For years, there’s been confusing debate over whether breast cancer survivors should eat soy. However, a new study presented at the American Association for Cancer Research (AACR) found that women who ate the most soy food didn’t increase their risk of breast cancer recurrence, but reduced their risk.
When you’re in the mood for something different for lunch, try one of these refreshing high-protein sandwiches. They’re unusually delicious with their light soft texture, several layers of flavor, and cool crisp crunch. Start out with a base of sweet red onion, top with a generous slice of tofu seasoned with natural soy sauce and savory Spike® spice, then complete with a bed of paper-thin slices of fresh cucumber.
Cucumbers have negligible calories and are a very good source of vitamin C and K. They are actually classified as fruits, like squash, avocado, and tomatoes, since they have an enclosed seed and develop from a flower.
Cucumbers that are grown to be eaten fresh are called “slicers” as opposed to those meant to be pickled which are called“picklers”. Interestingly, cucumbers are eaten in their ‘unripe’ green stage because when fully ripe (yellow in color), they tend to be bitter and sour. Continue reading “Tofu Slicer Sandwich”→
Here’s an easy meal that’s bursting with taste and texture. This dish blends the signature flavors of Louisiana, Thailand, and India into a single pot filled with colorful veggies and shrimp. The light coconut milk adds rich and creamy goodness to this flavorful curry while the Cajun seasoning adds a nice subtle ‘zing’.
Shrimp is a good source of protein and iron. It’s very low in saturated fat although high in cholesterol content (200 mg.* in 3.5 oz, or about 12 large shrimp). However, scientific research dismisses the link between high cholesterol and shellfish and may, in fact, raise levels of HDL (good cholesterol). Shrimp also contains good-for-the-skin selenium, zinc, and omega-3 fatty acids which can counteract the effects of premature aging.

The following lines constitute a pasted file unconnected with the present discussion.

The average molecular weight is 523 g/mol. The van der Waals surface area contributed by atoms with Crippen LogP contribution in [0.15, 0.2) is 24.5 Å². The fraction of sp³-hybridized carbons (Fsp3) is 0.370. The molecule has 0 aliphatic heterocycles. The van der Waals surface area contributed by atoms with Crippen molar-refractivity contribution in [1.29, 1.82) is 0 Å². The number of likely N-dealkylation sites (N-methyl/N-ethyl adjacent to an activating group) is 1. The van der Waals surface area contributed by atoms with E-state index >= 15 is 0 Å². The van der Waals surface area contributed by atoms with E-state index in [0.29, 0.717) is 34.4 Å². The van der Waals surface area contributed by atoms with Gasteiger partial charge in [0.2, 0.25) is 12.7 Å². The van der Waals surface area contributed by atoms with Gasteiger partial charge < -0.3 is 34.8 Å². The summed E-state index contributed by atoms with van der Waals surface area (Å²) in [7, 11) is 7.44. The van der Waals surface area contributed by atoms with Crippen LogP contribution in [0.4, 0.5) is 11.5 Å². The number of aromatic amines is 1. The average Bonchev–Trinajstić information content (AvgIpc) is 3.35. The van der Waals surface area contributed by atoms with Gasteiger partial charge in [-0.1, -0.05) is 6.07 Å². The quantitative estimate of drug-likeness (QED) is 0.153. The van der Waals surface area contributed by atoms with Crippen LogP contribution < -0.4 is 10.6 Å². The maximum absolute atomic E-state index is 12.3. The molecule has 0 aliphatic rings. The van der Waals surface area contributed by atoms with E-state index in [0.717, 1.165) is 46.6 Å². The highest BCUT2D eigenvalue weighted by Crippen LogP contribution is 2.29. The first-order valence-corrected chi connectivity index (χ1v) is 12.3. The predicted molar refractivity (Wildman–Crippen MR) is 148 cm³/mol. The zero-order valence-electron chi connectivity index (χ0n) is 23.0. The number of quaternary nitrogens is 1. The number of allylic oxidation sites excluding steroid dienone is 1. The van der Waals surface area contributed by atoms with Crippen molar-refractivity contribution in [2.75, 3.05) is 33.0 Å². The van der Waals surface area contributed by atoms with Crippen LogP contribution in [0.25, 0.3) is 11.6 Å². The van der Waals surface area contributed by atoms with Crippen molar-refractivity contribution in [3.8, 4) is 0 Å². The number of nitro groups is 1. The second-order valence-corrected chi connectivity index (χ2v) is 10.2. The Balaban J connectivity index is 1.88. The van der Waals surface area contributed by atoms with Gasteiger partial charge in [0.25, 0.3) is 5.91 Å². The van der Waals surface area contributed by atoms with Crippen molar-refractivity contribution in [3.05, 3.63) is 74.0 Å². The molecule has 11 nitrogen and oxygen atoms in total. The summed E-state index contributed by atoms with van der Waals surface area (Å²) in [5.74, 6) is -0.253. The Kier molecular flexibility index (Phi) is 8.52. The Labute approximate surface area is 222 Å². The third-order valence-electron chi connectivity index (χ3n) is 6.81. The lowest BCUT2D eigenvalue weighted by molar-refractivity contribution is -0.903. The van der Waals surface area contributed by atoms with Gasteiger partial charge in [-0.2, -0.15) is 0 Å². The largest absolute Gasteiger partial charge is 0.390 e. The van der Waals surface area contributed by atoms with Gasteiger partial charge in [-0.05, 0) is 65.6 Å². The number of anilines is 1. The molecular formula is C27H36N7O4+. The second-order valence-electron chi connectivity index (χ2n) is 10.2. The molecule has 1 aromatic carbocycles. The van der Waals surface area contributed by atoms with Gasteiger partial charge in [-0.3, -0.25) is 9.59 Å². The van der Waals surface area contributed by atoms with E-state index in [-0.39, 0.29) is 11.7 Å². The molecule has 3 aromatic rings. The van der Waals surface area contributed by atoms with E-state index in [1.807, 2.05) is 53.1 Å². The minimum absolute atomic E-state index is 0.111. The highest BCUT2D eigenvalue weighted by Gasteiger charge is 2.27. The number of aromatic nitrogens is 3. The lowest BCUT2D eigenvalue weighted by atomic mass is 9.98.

*The American Heart Association (AHA) recommends a maximum intake of 300 mg. of cholesterol per day.
When you crave Mexican food, but want to scale down the saturated fat and bump up the veggies for the day, try a tofu enchurrito! What’s an enchurrito? It’s a savory burrito enveloped in chili pepper sauce. They’re easy to assemble with your protein and veggies all rolled up into one.
Tofu is made from soybeans and is rich in protein. Studies have shown soy-based foods boost the production of the antioxidant enzyme catalase. (See post on How to Prevent Gray Hair.)
Try some Hatch enchilada sauce made by third-generation chile farmers and now available at Whole Foods Market. It boasts real authentic flavor and contains less salt than other brands. FYI: The city of Hatch in New Mexico has a reputation for growing the best chili peppers in the world! Continue reading “Tofu Enchurritos”→
Here’s the perfect summer salad that’s as colorful as nutritious. This Hawaiian-style seven-layer salad is a meal in itself and easy to make. The light tangy Asian dressing blends the silky texture of the tofu with the crunchy veggie layers.
Made with fresh chopped vegetables (local grown is best!) and salmon that’s packed with heart-healthy omega-3 fatty acids. Tofu is a high-quality source of vegetable protein, contains no cholesterol, and is rich inhealthy isoflavones.